So prayer is very important to us as Christians. Paul even says somewhere that we should ‘pray without ceasing’, which does not seem like a very simple task (quite impossible even), especially if you have ADD like me, but it’s undeniable that the salvation that Jesus brings, lived out in all its fullness, means a life that is in every moment connected to God, that is in every move informed by the spirit, and that results in the coming of Gods Kindom through our lives, on Earth as it is in heaven, as the prayer that Jesus taught his disciples when they asked him that big question.

But, like I said, I’m a human who is very easily distracted. I struggle with prayer, even though I know and feel that I need it. I know I need to find more dicipline, and some kind of prayer rhytm, but at the moment I’m not there. So, ironically, one of the things I pray very frequently these days is ‘teach me how to pray’.

Here is a beautiful prayer from Christine Sine that expresses my struggle, and what I would want to see in prayer much better than I do:

Teach us to pray O Lord,
Draw us closer to you, to your world , to each other.
Teach us to pray, O Lord,
With compassion and love and forgiveness.
Teach us to pray, O Lord,
Until all that we are and all that we do,
Becomes a gift of prayer to you.
Teach us to pray O Lord,
Draw us closer to you, to your world , to each other.
Teach us to pray, O Lord,
With compassion and love and forgiveness.
Teach us to pray, O Lord,
Until all that we are and all that we do,
Becomes a gift of prayer to you.

what do you all think?

shalom

Bram

God cannot be around sin?


According to contemporary evangelical ideas that some people seem to hold, God cannot be where sin or evil is. I have encountered this idea several times in my life preached as a ‘biblical truth’, but I’m afraid that, like more ideas in  ‘radio orthodoxy’ (Oh man I’m glad we don’t have commercial Christian radio over here!) it’s neither truth nor biblical .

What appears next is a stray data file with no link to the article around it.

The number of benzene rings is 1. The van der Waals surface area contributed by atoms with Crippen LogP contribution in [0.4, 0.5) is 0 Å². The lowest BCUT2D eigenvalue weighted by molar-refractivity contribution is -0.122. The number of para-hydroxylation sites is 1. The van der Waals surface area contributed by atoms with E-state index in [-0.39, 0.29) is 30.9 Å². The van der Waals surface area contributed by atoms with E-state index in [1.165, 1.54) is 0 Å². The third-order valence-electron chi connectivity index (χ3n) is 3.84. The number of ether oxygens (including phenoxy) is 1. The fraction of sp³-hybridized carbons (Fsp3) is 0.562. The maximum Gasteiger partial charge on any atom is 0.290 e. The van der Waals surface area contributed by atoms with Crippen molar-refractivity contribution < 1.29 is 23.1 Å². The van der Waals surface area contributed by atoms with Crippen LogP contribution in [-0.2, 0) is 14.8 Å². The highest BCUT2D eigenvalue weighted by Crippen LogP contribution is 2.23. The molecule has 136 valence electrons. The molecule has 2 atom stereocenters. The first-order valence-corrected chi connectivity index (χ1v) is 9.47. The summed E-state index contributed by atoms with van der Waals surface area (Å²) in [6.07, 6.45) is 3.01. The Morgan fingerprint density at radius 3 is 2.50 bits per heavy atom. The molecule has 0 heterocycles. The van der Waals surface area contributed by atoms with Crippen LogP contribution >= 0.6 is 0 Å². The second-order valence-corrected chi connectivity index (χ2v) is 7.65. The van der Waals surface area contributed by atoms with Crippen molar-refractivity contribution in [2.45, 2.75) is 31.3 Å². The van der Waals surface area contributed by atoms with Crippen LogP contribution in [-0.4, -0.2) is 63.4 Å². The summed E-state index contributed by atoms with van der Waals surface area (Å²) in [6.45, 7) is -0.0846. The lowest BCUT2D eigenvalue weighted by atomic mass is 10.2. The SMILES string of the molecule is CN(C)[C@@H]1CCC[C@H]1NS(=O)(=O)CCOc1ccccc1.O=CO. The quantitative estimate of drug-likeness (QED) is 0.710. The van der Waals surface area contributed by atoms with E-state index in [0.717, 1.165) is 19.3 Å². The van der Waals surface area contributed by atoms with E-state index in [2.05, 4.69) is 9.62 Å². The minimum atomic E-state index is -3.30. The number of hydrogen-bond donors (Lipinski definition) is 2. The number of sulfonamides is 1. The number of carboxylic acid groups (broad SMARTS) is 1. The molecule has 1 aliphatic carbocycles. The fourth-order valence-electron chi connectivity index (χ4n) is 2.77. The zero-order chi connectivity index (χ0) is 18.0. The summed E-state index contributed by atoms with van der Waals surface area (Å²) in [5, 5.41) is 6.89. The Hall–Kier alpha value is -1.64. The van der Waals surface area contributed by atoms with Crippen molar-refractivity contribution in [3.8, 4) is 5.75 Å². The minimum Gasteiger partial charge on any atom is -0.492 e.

I would personally assume it quite obvious that the said idea is in itself a bit weird, and unbiblical, even without posing the question of how to rhyme this idea with Gods omnipresence, and God being ‘the Almighty’ (quite a powerless Supreme Being that would be, scared away from a little bit of sin, especially in a world that is filled with it…).

I do think that Scott Morizot offers a very good commentary with the following paragraph:

I’ve always been incredulous about the often repeated modern assertion that God is holy and can’t be around sin or evil. Nowhere do we see that in the story of Jewish and Christian God, but it’s absurd whenever we look at Jesus. He sought out the “sinners” and those considered ritually unclean and acted as though he could make them clean through association rather than the opposite. Jesus certainly had no problem “being around” sin. In fact, that was one of the major criticisms levelled at him. At one point, he almost shrugs and says he didn’t come to the healthy, but to the sick. And in the fullness of that revelation, in case we missed the point of a God who goes looking for man from the moment in the story of the garden when he asks Adam where he is, Jesus shows us a God seeking out “sinners” and always facing man wherever we might flee.

- Scott Morizot (click his name for the source)

Another remark would be that we can inverse the idea: sin cannot be around God. God, who is all-pure and an all-consuming fire, will not at all be affected by sin, but sin and evil itself might kinda suffer the same problem as darkness when exposed to light… (But here we can discuss the role of Satan in the book of Job, which might be quite a discussion!)

I do think that this issue will deeply influence the way we view atonement, but I let my readers think about that… So what do you think?

shalom

Bram